Early planning for your retirement also provides you with a clear picture of your retirement goals, giving you ample time to adjust your strategies and savings plan, if needed. This also leaves you with more time to anticipate and prepare for potential financial challenges that may arise in retirement, such as increasing healthcare costs, or the ever-increasing cost of living. Unfortunately, many Canadians underestimate the amount they will need for retirement, leading to financial stress in their later years.

It is important for Canadians to understand the three main sources of retirement income, and how to maximize their benefit in retirement.  (See Diagram #8)

The three main sources are:

  1. Government Sources – such as CPP, OAS, and GICs
  2. Employment Sources – such as one’s Employer Pension
  3. Private Sources – such as ones RRSP and/or TSFA Diagram 8:

Employment Sources

How one should address each one of these sources is usually determined on a case-to-case basis. It would be highly recommended that individuals start to work with a financial advisor that understands them and their situation. (See Diagram #9) Diagram 9:

Hierarchy of Retirement Income

10. Have an Emergency Fund

Having an emergency fund is a critical aspect of any sound financial plan. This is a safety net of money set aside to cover the financial surprises life throws your way. These unexpected events can be stressful and costly, such as losing your job, experiencing a sudden illness, or having to carry out major car or home repairs.

By having an emergency fund, you’re providing yourself with the financial security and peace of mind knowing that you can handle these unexpected expenses without resorting to loans, credit card debt, or tapping into your retirement savings. An emergency fund not only offers you monetary support in times of crisis but also allows you more freedom to make choices in your life because you’re not constantly living in fear of financial ruin. It can make all the difference between a minor financial setback and a major, longlasting crisis. Therefore, building an emergency fund should be a priority for all Canadians.

Recommended emergency fund sizes, however, will vary based on many factors, such as number of dependants, job stability, or whether you’re self-employed. A general rule of thumb is to have six months expenses saved up, should any unforeseen circumstances occur.

11. Falling for Financial Scams

Financial scams pose a significant risk to individuals and their hard-earned money. These are deceptive schemes that manipulate people into making detrimental financial decisions. These scams often allure individuals with enticing, but usually unrealistic promises of high returns or other financial benefits.

Multi-Level Marketing (MLM) schemes are a common example, where individuals are drawn into a business model that primarily profits from recruitment rather than the sale of products or services. Often, participants find themselves incurring losses rather than the promised profits.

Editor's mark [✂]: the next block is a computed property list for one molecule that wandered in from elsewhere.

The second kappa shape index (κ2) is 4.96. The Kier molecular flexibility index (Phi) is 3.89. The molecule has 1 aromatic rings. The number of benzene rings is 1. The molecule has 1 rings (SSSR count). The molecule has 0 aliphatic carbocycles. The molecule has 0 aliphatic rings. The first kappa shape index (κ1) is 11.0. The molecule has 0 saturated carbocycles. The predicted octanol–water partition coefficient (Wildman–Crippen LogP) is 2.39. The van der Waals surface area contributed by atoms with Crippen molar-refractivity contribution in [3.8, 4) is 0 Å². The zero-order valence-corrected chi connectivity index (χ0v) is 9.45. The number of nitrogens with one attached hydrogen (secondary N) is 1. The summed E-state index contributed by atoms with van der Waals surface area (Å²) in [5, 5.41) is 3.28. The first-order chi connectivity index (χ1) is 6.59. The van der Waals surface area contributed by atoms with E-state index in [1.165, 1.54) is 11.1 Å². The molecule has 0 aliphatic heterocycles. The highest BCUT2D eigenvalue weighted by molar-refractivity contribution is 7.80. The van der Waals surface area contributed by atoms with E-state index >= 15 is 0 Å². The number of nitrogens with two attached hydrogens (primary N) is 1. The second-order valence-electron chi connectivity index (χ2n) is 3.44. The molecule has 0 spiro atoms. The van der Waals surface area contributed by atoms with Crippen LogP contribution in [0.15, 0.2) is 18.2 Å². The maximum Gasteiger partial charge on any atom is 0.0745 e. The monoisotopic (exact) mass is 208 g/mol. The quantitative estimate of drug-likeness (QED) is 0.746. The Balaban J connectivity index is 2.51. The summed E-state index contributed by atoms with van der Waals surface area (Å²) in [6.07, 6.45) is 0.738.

Additionally, guaranteed returns on investments, often advertised with eye-catching claims, pose another risk. Genuine investments carry risk and any promise of guaranteed returns is typically a red flag for investments not issued by a government entity (ex. GIC- Guaranteed investment Certificate).

Cryptocurrency scams have also emerged as a significant threat in the digital era, leveraging the buzz around cryptocurrencies and blockchain technology to defraud unsuspecting individuals. Protection from these financial scams requires a combination of skepticism, knowledge, and due diligence.

Always thoroughly research any investment opportunity, understand the associated risks, and seek advice from trusted financial advisors. It’s crucial to remember that if an investment opportunity sounds too good to be true, it likely is!

12. Ignoring Professional Benefits/Savings Plans

Many Canadians are not fully aware of the range of benefits offered by their employers, which can be a missed opportunity to improve their financial situation. Company benefits often extend beyond just health insurance to include various other financial incentives. One such common benefit is RRSP matching, where employers contribute a certain amount towards an employee’s Registered Retirement Savings Plan (RRSP) for every dollar the employee contributes, effectively providing “free money” for retirement. However, these benefits often come with certain conditions, such as a vesting period, which is a period of time the employee must work at the company before they are entitled to these employer-contributed funds. For instance, a company might require an employee to be with the company for two years before they can access the company’s matching contributions in their RRSP.

Unfortunately, due to lack of awareness or understanding, these benefits often go underutilized. It is crucial for employees to familiarize themselves with their company’s benefits program and take full advantage of it. If unclear, employees should reach out to their human resources department or benefits coordinator to get a better understanding of what is available to them. By leveraging these benefits, employees can bolster their financial stability and financial health.

13. Have a Financial Advisor that suits you!

Despite a prevalent perception that financial advisors are only for the affluent, research indicates that a significant number of individuals across all income brackets lack a financial advisor—and this is a critical misstep. Navigating the complex world of finances can be overwhelming, even for those with a basic understanding of financial principles.